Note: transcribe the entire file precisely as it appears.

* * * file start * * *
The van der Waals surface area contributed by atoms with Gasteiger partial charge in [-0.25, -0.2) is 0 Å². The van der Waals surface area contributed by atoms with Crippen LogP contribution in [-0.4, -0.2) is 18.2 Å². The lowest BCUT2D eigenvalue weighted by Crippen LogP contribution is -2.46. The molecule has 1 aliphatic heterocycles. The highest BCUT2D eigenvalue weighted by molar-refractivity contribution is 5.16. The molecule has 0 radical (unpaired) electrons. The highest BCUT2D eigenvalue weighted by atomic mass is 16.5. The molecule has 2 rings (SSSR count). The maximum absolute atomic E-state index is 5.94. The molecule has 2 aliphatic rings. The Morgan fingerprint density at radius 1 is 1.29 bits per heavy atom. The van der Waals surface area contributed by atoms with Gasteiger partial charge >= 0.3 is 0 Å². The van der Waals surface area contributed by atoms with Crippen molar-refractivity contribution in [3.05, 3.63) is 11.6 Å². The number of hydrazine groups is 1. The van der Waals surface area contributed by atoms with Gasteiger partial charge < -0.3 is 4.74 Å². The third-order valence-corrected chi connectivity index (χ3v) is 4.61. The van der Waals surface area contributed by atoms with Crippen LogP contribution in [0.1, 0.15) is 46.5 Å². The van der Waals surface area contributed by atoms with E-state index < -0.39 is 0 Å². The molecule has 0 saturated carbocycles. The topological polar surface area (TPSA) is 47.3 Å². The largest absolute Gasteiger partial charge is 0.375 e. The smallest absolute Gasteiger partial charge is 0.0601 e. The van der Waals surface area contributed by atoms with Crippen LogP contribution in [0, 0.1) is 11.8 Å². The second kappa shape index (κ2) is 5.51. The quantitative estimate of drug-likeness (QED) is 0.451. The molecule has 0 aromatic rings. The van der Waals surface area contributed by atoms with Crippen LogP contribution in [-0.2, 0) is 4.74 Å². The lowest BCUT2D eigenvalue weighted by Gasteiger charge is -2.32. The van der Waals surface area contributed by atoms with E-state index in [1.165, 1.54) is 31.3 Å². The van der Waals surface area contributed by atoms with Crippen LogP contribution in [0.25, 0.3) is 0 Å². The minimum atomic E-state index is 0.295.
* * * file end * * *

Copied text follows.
The van der Waals surface area contributed by atoms with Gasteiger partial charge in [-0.25, -0.2) is 0 Å². The van der Waals surface area contributed by atoms with Crippen LogP contribution in [-0.4, -0.2) is 18.2 Å². The lowest BCUT2D eigenvalue weighted by Crippen LogP contribution is -2.46. The molecule has 1 aliphatic heterocycles. The highest BCUT2D eigenvalue weighted by molar-refractivity contribution is 5.16. The molecule has 0 radical (unpaired) electrons. The highest BCUT2D eigenvalue weighted by atomic mass is 16.5. The molecule has 2 rings (SSSR count). The maximum absolute atomic E-state index is 5.94. The molecule has 2 aliphatic rings. The Morgan fingerprint density at radius 1 is 1.29 bits per heavy atom. The van der Waals surface area contributed by atoms with Gasteiger partial charge >= 0.3 is 0 Å². The van der Waals surface area contributed by atoms with Crippen molar-refractivity contribution in [3.05, 3.63) is 11.6 Å². The number of hydrazine groups is 1. The van der Waals surface area contributed by atoms with Gasteiger partial charge < -0.3 is 4.74 Å². The third-order valence-corrected chi connectivity index (χ3v) is 4.61. The van der Waals surface area contributed by atoms with Crippen LogP contribution in [0.1, 0.15) is 46.5 Å². The van der Waals surface area contributed by atoms with E-state index < -0.39 is 0 Å². The molecule has 0 saturated carbocycles. The topological polar surface area (TPSA) is 47.3 Å². The largest absolute Gasteiger partial charge is 0.375 e. The smallest absolute Gasteiger partial charge is 0.0601 e. The van der Waals surface area contributed by atoms with Crippen LogP contribution in [0, 0.1) is 11.8 Å². The second kappa shape index (κ2) is 5.51. The quantitative estimate of drug-likeness (QED) is 0.451. The molecule has 0 aromatic rings. The van der Waals surface area contributed by atoms with Crippen LogP contribution in [-0.2, 0) is 4.74 Å². The lowest BCUT2D eigenvalue weighted by Gasteiger charge is -2.32. The van der Waals surface area contributed by atoms with E-state index in [1.165, 1.54) is 31.3 Å². The van der Waals surface area contributed by atoms with Crippen LogP contribution in [0.25, 0.3) is 0 Å². The minimum atomic E-state index is 0.295.